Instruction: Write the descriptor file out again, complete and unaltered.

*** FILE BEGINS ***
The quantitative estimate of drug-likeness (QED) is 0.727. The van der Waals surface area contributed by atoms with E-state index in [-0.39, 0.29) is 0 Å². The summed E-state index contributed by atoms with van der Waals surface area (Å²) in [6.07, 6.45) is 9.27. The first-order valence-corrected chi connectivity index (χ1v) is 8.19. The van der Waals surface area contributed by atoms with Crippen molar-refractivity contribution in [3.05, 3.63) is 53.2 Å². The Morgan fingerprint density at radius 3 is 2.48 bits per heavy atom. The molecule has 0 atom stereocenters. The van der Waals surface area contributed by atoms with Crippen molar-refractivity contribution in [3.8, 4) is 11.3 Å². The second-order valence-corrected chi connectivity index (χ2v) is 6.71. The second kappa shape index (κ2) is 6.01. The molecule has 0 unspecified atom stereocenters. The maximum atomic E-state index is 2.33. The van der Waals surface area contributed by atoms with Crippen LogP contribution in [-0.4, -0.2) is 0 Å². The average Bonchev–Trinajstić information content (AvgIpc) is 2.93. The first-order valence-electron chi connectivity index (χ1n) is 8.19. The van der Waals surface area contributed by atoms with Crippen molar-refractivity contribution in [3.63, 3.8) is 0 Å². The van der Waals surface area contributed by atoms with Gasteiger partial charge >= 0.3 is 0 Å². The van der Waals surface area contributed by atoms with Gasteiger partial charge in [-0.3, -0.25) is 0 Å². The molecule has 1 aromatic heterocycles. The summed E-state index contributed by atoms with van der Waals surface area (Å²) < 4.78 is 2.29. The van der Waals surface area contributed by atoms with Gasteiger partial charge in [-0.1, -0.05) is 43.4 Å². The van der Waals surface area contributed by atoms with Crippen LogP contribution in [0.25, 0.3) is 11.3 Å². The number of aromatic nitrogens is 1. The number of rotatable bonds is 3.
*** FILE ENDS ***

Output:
The quantitative estimate of drug-likeness (QED) is 0.727. The van der Waals surface area contributed by atoms with E-state index in [-0.39, 0.29) is 0 Å². The summed E-state index contributed by atoms with van der Waals surface area (Å²) in [6.07, 6.45) is 9.27. The first-order valence-corrected chi connectivity index (χ1v) is 8.19. The van der Waals surface area contributed by atoms with Crippen molar-refractivity contribution in [3.05, 3.63) is 53.2 Å². The Morgan fingerprint density at radius 3 is 2.48 bits per heavy atom. The molecule has 0 atom stereocenters. The van der Waals surface area contributed by atoms with Crippen molar-refractivity contribution in [3.8, 4) is 11.3 Å². The second-order valence-corrected chi connectivity index (χ2v) is 6.71. The second kappa shape index (κ2) is 6.01. The molecule has 0 unspecified atom stereocenters. The maximum atomic E-state index is 2.33. The van der Waals surface area contributed by atoms with Crippen LogP contribution in [-0.4, -0.2) is 0 Å². The average Bonchev–Trinajstić information content (AvgIpc) is 2.93. The first-order valence-electron chi connectivity index (χ1n) is 8.19. The van der Waals surface area contributed by atoms with Crippen molar-refractivity contribution in [3.63, 3.8) is 0 Å². The van der Waals surface area contributed by atoms with Gasteiger partial charge >= 0.3 is 0 Å². The van der Waals surface area contributed by atoms with Gasteiger partial charge in [-0.3, -0.25) is 0 Å². The molecule has 1 aromatic heterocycles. The summed E-state index contributed by atoms with van der Waals surface area (Å²) < 4.78 is 2.29. The van der Waals surface area contributed by atoms with Gasteiger partial charge in [-0.1, -0.05) is 43.4 Å². The van der Waals surface area contributed by atoms with Crippen LogP contribution in [0.25, 0.3) is 11.3 Å². The number of aromatic nitrogens is 1. The number of rotatable bonds is 3.